Pianist Philippe Bianconi
The Monterey Symphony ended its 2017-2018 season last night at Sunset Center in a blaze of glory. The ending work on the program, Tchaikovsky’s 1812 Overture, sent us on our way with its famous themes resonating in our heads and reminding us how great a piece it is, no matter how many times we may have heard it in the past. The Monterey Symphony, under the direction of Max Bragado-Darman never sounded better, and it is with shock and surprise that we learned in the printed program that Maestro Max will be leaving us at the end of the 2019-2020 season. We will miss him, but he has accomplished a lot during his tenure and will be leaving a much stronger orchestra than the one he inherited.
The guest artist for this evening’s concert was the brilliant French pianist Philippe Bianconi, and he treated us not to one concerto, but two: Liszt’s Piano Concerto in A Major and de Falla’s Nights in the Gardens of Spain. These two works that we rarely hear in live performance both share a characteristic treatment of the solo piano, not entirely as a virtuoso instrument, but as a concertante member of the orchestra often accompanying prominent solos by members of the orchestra. The opening measures of the Liszt Concerto featured a lovely clarinet solo by Julia Bonomo, and the third movement opened with a fine solo by principal cello Adele Akiko-Kearns. Additionally, there were other significant passages in this concerto where the piano recedes into the background and accompanies the woodwinds and strings.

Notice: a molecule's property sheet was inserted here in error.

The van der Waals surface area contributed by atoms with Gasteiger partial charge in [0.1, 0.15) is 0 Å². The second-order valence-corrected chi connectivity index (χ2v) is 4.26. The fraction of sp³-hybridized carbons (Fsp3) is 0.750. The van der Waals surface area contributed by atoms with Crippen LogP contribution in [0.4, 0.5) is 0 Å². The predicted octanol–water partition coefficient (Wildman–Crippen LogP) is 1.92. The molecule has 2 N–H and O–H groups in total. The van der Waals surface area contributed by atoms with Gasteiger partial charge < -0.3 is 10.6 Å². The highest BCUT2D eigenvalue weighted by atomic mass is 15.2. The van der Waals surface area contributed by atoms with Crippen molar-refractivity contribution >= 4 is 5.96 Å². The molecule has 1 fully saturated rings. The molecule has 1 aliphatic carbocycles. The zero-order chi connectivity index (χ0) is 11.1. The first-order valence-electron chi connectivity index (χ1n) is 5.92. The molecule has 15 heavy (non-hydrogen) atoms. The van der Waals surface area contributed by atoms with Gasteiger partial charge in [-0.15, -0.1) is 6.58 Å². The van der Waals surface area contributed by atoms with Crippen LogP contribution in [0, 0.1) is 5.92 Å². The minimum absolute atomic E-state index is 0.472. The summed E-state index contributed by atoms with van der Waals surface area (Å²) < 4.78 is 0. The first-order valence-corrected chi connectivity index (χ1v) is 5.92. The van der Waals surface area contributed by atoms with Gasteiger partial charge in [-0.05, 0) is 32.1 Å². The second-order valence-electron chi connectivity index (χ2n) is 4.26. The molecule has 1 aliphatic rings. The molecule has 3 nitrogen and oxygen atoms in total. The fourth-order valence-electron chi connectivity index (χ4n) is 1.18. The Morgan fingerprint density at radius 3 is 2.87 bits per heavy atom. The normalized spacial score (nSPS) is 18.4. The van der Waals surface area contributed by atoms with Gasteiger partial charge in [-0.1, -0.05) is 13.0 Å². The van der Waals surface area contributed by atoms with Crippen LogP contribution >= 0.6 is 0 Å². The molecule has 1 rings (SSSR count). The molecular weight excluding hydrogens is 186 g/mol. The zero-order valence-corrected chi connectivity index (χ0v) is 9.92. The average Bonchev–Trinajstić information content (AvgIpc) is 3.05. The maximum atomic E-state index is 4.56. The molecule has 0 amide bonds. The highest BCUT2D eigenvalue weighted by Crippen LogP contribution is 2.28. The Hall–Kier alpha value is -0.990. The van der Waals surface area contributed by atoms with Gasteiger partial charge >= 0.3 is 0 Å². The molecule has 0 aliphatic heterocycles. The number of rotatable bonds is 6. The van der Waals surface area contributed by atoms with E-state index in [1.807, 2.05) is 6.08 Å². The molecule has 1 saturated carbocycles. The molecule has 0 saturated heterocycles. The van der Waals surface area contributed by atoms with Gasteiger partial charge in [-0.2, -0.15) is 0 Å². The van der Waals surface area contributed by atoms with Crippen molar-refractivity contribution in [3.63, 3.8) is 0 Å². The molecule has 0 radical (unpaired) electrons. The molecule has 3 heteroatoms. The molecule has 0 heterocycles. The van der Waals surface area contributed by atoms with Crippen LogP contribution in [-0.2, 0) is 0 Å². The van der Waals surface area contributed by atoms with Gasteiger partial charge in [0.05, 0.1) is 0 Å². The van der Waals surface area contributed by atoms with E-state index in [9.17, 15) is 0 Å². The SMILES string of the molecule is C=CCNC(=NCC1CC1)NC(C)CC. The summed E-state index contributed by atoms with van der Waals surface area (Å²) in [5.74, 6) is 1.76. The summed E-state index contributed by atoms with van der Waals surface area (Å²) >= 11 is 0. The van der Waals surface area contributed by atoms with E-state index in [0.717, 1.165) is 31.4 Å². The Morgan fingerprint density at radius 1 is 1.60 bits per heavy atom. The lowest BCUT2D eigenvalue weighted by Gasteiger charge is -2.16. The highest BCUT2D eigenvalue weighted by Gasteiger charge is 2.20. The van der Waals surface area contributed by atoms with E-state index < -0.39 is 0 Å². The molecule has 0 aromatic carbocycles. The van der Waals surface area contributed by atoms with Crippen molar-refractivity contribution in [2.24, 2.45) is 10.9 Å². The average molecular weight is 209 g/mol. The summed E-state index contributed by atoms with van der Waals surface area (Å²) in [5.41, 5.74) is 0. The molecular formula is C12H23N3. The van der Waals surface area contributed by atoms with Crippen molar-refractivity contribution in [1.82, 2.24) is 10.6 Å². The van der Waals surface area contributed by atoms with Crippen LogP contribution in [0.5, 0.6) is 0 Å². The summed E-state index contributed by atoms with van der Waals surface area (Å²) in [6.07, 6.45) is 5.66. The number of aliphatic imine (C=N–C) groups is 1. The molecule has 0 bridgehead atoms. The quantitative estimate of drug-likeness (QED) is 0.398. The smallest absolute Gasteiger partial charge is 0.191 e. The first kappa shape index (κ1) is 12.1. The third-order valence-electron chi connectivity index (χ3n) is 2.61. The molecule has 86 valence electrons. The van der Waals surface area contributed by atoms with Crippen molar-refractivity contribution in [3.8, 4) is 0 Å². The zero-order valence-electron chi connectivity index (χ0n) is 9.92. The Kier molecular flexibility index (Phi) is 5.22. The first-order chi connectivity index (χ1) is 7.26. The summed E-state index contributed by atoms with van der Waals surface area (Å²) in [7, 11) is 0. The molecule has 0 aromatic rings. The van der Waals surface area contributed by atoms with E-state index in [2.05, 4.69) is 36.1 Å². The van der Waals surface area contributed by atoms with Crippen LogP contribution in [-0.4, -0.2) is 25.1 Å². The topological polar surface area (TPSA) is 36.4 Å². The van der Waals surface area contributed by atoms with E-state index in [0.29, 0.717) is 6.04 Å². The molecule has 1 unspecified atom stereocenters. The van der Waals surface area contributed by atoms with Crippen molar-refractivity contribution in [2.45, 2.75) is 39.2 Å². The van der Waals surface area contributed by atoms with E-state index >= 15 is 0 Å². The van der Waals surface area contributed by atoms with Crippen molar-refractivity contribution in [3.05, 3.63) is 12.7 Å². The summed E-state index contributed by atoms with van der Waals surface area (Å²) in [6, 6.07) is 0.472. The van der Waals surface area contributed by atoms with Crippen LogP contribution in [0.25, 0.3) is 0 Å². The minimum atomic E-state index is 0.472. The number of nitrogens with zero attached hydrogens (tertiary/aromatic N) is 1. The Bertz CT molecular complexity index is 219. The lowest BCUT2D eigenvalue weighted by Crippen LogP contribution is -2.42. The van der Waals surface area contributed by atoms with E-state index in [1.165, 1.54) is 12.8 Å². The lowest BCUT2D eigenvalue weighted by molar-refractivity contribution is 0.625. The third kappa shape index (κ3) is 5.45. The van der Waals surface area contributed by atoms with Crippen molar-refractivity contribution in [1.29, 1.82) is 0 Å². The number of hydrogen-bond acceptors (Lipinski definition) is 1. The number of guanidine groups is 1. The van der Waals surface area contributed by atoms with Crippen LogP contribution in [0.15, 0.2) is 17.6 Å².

This is not to say that Mr. Bianconi did not revel in every moment of virtuosity available to him, for he dazzled us as he whipped his way through octaves, scales and glittery passages while especially enjoying the moments of virtuosic pomposity in the concerto’s exciting finale. The audience loved it and gave him a prolonged and enthusiastic standing ovation.
Bianconi’s energetic and aggressive performance of the Liszt Concerto resulted in the Symphony’s Hamburg Steinway needing some touchup tuning during intermission, and the Monterey Symphony’s concert tuner Horace Greeley came on stage to brush up the unisons. Taking advantage of the newly refreshed Steinway, Bianconi’s performance of de Falla’s Nights in the Gardens of Spain showed us a more contemplative and lyrical side of his artistry. There were some lovely moments of charm and magic in his performance.
The program opened with Prokofiev’s Symphony No. 1 (‘Classical’), and it showed off the orchestra to its best advantage. Prokofiev’s subtle sardonic touches were as charming as ever, and the delicious Gavotte and sparkling finale brought a smile to our faces.
As I said previously, what a great way to end a season!